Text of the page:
The Second Child
by Gwendolyn Joyce Mintz
I'm truly surprised when Kenny tells me that his girlfriend Angela is pregnant - again. But what did I expect? That they learned the first time? And how could they when my paycheck bought formula, diapers, paid the rent. When it was my schedule that accommodated well-baby checkups, vaccinations, ear infections. And they could go at one another deep in the night, no fear of waking a young child, because the crib was not in his bedroom.
I shake my head and clear the table of our breakfast dishes. At the sink, I stare out the window.
“What do you want me to say, Kenny?” I look at him. “Congratulations?”
Kenny shrugs, slouches in the chair. He stretches one leg out and crosses his arms against his chest.
“How far along?”
“You'll have to ask her.” With that he rises and goes down the hall to his bedroom.
I glance at the clock. There's no time to fix Angela something decent. I pull out a box of the most nutritional cereal and leave it on the table.
I go to Kenny's room. I can hear them talking, though I can't make out anything they're saying. I knock.
Their silence is sudden.
“I need the baby,” I say.
After a few moments, the door eases open and Angela appears with a lighter version of herself in her arms.
“I didn't have time to fix her hair,” Angela says, plucking at the curls atop her daughter's head.
“She's okay,” I say, reaching for the child, although before I drop her off at the day care, I'll run a comb through it, try to capture as much as I can in rubber bands. “How're you feeling?” I ask.
Angela turns away.
“Eat before you go to school.”
Angela turns back to me, though she doesn't meet my eyes. “I will,” she murmurs.
I glance over at Kenny who's stuffing books into a backpack.
“Get to school on time.”
“We will,” he tells me.
There is something I feel I must say although words don't seem to come. Kathleen starts running her pudgy fingers through my hair. “Well,” I say, finally, “you two have a nice day.”
I'm not at work an hour when the high school nurse calls. Angela's sick. I'm not her mother, but am listed as her guardian.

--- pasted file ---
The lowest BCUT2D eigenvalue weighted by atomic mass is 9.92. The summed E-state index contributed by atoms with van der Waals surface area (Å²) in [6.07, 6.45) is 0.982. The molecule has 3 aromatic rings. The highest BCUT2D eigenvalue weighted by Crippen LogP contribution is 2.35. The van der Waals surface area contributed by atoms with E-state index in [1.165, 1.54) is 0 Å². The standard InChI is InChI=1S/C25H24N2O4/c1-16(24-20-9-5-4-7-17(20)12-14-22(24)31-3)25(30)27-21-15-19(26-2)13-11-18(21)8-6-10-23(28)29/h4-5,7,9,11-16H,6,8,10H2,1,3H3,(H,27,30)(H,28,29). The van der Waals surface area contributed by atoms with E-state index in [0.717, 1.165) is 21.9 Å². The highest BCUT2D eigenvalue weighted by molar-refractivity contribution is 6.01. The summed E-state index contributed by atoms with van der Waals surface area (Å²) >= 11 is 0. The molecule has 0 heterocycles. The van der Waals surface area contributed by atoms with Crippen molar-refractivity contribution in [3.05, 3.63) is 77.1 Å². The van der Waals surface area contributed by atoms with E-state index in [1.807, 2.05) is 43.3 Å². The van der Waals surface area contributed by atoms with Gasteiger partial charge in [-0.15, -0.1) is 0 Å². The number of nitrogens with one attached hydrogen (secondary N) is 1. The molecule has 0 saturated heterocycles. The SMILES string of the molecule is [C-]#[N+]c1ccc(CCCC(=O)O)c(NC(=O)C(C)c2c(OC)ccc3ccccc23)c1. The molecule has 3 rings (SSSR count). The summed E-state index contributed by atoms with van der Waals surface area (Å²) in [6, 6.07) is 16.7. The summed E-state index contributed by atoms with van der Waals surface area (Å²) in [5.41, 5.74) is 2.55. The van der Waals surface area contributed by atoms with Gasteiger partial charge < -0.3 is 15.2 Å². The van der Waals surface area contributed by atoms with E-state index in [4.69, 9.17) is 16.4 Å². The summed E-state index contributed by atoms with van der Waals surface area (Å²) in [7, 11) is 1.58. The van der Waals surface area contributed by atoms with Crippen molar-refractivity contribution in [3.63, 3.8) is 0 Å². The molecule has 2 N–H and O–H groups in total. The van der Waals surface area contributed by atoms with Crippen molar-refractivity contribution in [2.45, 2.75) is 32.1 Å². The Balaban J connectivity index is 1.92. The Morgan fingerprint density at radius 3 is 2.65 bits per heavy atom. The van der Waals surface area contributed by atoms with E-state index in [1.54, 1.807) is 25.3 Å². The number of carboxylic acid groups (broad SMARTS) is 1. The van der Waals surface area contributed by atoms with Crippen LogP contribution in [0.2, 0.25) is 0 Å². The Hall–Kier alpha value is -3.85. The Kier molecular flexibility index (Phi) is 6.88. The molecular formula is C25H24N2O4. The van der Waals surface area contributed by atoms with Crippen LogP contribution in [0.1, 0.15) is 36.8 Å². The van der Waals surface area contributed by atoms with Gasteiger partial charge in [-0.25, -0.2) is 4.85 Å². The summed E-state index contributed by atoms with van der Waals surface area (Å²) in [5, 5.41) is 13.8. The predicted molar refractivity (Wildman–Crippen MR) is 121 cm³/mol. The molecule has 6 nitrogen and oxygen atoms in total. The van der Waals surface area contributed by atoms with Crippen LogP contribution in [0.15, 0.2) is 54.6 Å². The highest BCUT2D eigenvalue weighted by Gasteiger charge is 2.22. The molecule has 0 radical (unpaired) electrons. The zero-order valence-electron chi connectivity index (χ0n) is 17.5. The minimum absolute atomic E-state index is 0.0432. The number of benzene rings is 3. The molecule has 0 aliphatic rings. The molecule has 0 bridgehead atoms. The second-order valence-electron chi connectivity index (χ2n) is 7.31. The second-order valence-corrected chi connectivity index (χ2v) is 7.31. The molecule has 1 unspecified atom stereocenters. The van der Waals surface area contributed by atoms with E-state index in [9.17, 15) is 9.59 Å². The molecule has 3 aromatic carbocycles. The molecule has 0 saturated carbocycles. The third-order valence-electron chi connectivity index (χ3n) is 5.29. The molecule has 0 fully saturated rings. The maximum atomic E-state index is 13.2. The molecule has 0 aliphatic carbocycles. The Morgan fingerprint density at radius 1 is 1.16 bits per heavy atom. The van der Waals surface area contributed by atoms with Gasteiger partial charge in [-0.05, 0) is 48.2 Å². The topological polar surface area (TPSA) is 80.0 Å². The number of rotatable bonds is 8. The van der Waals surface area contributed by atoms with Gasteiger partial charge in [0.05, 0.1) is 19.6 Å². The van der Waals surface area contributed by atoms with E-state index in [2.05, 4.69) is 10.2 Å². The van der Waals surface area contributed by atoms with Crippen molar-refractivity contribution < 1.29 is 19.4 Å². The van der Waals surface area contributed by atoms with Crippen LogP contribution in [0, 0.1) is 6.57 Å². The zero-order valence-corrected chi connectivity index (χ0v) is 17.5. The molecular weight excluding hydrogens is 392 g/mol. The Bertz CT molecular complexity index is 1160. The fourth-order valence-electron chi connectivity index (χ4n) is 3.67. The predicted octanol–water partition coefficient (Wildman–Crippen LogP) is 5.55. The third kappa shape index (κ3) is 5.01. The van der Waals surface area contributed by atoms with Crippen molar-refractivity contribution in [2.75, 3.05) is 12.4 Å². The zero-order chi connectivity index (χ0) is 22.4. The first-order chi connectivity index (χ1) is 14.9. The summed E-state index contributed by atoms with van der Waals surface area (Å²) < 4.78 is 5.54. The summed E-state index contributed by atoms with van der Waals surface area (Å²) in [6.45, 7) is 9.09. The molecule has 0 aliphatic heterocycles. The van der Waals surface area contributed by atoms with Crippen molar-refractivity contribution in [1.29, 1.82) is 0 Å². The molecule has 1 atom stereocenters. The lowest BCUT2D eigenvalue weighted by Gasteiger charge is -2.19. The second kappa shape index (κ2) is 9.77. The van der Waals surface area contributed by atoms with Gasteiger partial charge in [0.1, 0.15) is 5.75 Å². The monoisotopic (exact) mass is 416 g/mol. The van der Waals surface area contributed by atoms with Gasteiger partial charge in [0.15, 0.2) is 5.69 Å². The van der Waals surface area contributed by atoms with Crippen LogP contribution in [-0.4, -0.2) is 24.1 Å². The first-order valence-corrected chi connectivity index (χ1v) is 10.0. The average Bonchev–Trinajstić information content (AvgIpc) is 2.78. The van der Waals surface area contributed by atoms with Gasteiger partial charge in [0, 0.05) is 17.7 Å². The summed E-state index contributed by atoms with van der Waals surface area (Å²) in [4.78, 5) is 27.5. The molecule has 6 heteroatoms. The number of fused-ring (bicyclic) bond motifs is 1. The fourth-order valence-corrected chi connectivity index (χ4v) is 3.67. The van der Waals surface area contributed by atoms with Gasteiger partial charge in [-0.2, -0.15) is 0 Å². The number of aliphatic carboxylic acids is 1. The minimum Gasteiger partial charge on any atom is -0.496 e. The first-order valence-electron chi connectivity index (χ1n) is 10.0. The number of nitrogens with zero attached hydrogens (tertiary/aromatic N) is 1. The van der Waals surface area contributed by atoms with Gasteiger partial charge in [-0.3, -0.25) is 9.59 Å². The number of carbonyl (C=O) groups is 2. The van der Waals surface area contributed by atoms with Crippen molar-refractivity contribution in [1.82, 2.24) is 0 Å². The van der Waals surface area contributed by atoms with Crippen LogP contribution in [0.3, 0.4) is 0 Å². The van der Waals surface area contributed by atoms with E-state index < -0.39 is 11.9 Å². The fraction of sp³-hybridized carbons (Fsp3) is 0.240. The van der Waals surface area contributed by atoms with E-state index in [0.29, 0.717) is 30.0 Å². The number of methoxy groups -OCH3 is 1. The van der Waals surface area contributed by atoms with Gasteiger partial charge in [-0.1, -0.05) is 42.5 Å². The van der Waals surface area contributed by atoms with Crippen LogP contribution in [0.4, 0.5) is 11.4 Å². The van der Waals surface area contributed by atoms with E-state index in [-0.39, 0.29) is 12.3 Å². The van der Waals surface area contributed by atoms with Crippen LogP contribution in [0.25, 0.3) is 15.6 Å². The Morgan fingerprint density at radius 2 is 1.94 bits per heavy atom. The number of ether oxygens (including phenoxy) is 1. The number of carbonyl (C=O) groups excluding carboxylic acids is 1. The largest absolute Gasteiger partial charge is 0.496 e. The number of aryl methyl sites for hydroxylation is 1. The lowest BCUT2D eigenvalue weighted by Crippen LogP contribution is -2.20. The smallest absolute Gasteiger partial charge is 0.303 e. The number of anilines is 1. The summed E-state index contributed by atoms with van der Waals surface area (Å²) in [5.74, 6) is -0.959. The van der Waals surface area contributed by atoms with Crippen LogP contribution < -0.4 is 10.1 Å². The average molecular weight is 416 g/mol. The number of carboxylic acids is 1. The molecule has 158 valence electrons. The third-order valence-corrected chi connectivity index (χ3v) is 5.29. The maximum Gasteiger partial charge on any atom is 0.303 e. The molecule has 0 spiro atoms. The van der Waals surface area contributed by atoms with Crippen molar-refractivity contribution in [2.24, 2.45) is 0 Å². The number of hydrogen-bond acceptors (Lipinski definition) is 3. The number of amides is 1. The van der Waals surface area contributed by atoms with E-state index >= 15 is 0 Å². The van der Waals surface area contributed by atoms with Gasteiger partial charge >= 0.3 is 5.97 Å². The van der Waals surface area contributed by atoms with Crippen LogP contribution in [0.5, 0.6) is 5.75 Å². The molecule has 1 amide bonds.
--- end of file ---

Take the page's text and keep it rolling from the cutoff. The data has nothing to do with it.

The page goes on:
I sign in at the office, head down the hall to the nurse's office, Through the glass pane facing the hall, I see the nurse at her desk, can see Angela's body from the knees down on the examination table in the secondary room.
The nurse looks up when I walk in.
“I'm here for Angela.”
The nurse rises. “She's been throwing up,” she explains as we enter the other room.
“She's pregnant,” I tell her.
“They almost always are.”
What does she mean - Black girls or teenagers?
Angela sits up with the nurse's assistance. I want to reach out to her but I do nothing. Although she has given me my first grandchild and soon, my second, although she lives in my house, eats the dinners I prepare and leaves her dirty underwear for me to wash, I find it's hard for us to talk.
We enter the hall, heading to the office to sign her out. Angela creeps along, her arms tight around her middle.
At the car, on the passenger's side as I insert the key into the door, I say, “I should probably leave a message for Kenny so he's not worried.”
Angela leaning against the car looks at me, surprised. “He's . . . not there,” she tells me.
“What do you mean?”
Angela looks across the schoolyard. “He's working,” she says finally.
Confusion sparks sudden anger in me. I'm about to snap at her, insist she tell me what I do not know, but I don't want to aggravate her further. Still I ask, “There's no need to contact him?”
Angela assures me that Kenny will have her when he comes home.
Not satisfied, but little I can do, I nod and help her into the car.
When we get to the house, I get her on the couch because it's closest, plastic bucket beside her. I call my job to say I won't be returning today.
Late afternoon, I wake Angela for lunch - broth from the chicken noodle soup.
As I'm adjusting cushions and bed pillows, she gives me nervous glances. Finally she tells me, “We're moving. Kenny's working so we can have a place of our own.”
I place a towel on her lap, balance the food tray on it. “Two kids taking care of two kids,” I mutter. “I'm sure that's going to work out real well.” I punch the pillows around her. “Tell me about the job.”
Angela stares into the bowl of soup, the spoon circling through it. “He has enough credits to
graduate. Kenny decided to work instead.” She looks up at me. “He wants to pay you back for everything.”
I shake my head. “He can't have that much money.”
Angela shrugs. “That's what Kenny told me.”
I don't know what to say. I'm angry but I'm sure there's something else, something more, underneath that I don't want to face. My mind tries to put it together. “So you come home after school, he gets Kathleen before I get here and I'm none the wiser?”
Angela nods. “He didn't know how to tell you.”
Well, I guess we'll talk now, won't we?”
And then, as if cued, Kenny walks into the house, Kathleen in his arms.
“Home from work, I see.”
Kenny's eyes widen. He closes the door. He glances at Angela, doesn't look at me. He puts Kathleen into the playpen. Straightening, he takes a breath.
I feel something in my heart ache not to be released, and my breath holds as my son steps toward me, approaching me as a man.
Gwendolyn Joyce Mintz is a fiction writer and poet. She is currently working on several chapbooks and a novel. She can be contacted at firstname.lastname@example.org. Read more about Gwen in our interview.